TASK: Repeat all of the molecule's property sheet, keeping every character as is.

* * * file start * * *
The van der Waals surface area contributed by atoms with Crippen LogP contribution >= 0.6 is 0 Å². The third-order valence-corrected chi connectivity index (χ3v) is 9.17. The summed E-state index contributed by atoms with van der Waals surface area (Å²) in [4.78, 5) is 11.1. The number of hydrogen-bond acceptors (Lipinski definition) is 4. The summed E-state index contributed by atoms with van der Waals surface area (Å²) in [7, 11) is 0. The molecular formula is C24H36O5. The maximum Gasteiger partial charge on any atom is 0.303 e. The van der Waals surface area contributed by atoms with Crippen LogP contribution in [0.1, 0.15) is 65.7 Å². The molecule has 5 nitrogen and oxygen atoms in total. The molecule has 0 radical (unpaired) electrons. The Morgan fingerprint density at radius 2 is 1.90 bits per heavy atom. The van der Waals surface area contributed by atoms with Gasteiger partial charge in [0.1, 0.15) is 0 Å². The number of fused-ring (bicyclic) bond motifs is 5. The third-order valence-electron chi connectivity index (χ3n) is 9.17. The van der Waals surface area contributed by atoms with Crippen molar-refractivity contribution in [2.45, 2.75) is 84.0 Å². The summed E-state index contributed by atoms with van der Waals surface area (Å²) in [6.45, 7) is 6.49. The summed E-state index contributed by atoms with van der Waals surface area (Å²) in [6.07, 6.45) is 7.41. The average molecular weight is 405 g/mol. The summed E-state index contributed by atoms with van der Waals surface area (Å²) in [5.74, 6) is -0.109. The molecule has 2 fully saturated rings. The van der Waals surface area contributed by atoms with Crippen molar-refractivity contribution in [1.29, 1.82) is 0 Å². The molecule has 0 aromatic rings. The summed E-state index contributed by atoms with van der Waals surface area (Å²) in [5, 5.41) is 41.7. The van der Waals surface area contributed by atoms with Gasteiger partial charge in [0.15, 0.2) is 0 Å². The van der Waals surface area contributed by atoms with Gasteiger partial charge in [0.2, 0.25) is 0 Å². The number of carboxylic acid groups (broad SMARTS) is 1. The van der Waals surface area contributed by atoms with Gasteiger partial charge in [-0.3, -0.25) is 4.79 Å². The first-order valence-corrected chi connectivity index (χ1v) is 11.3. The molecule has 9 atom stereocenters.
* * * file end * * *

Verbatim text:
The van der Waals surface area contributed by atoms with Crippen LogP contribution >= 0.6 is 0 Å². The third-order valence-corrected chi connectivity index (χ3v) is 9.17. The summed E-state index contributed by atoms with van der Waals surface area (Å²) in [4.78, 5) is 11.1. The number of hydrogen-bond acceptors (Lipinski definition) is 4. The summed E-state index contributed by atoms with van der Waals surface area (Å²) in [7, 11) is 0. The molecular formula is C24H36O5. The maximum Gasteiger partial charge on any atom is 0.303 e. The van der Waals surface area contributed by atoms with Crippen LogP contribution in [0.1, 0.15) is 65.7 Å². The molecule has 5 nitrogen and oxygen atoms in total. The molecule has 0 radical (unpaired) electrons. The Morgan fingerprint density at radius 2 is 1.90 bits per heavy atom. The van der Waals surface area contributed by atoms with Gasteiger partial charge in [0.1, 0.15) is 0 Å². The number of fused-ring (bicyclic) bond motifs is 5. The third-order valence-electron chi connectivity index (χ3n) is 9.17. The van der Waals surface area contributed by atoms with Crippen molar-refractivity contribution in [2.45, 2.75) is 84.0 Å². The summed E-state index contributed by atoms with van der Waals surface area (Å²) in [6.45, 7) is 6.49. The summed E-state index contributed by atoms with van der Waals surface area (Å²) in [6.07, 6.45) is 7.41. The average molecular weight is 405 g/mol. The summed E-state index contributed by atoms with van der Waals surface area (Å²) in [5.74, 6) is -0.109. The molecule has 2 fully saturated rings. The van der Waals surface area contributed by atoms with Crippen molar-refractivity contribution in [1.29, 1.82) is 0 Å². The molecule has 0 aromatic rings. The summed E-state index contributed by atoms with van der Waals surface area (Å²) in [5, 5.41) is 41.7. The van der Waals surface area contributed by atoms with Gasteiger partial charge in [0.15, 0.2) is 0 Å². The van der Waals surface area contributed by atoms with Gasteiger partial charge in [0.2, 0.25) is 0 Å². The number of carboxylic acid groups (broad SMARTS) is 1. The van der Waals surface area contributed by atoms with Gasteiger partial charge in [-0.3, -0.25) is 4.79 Å². The first-order valence-corrected chi connectivity index (χ1v) is 11.3. The molecule has 9 atom stereocenters.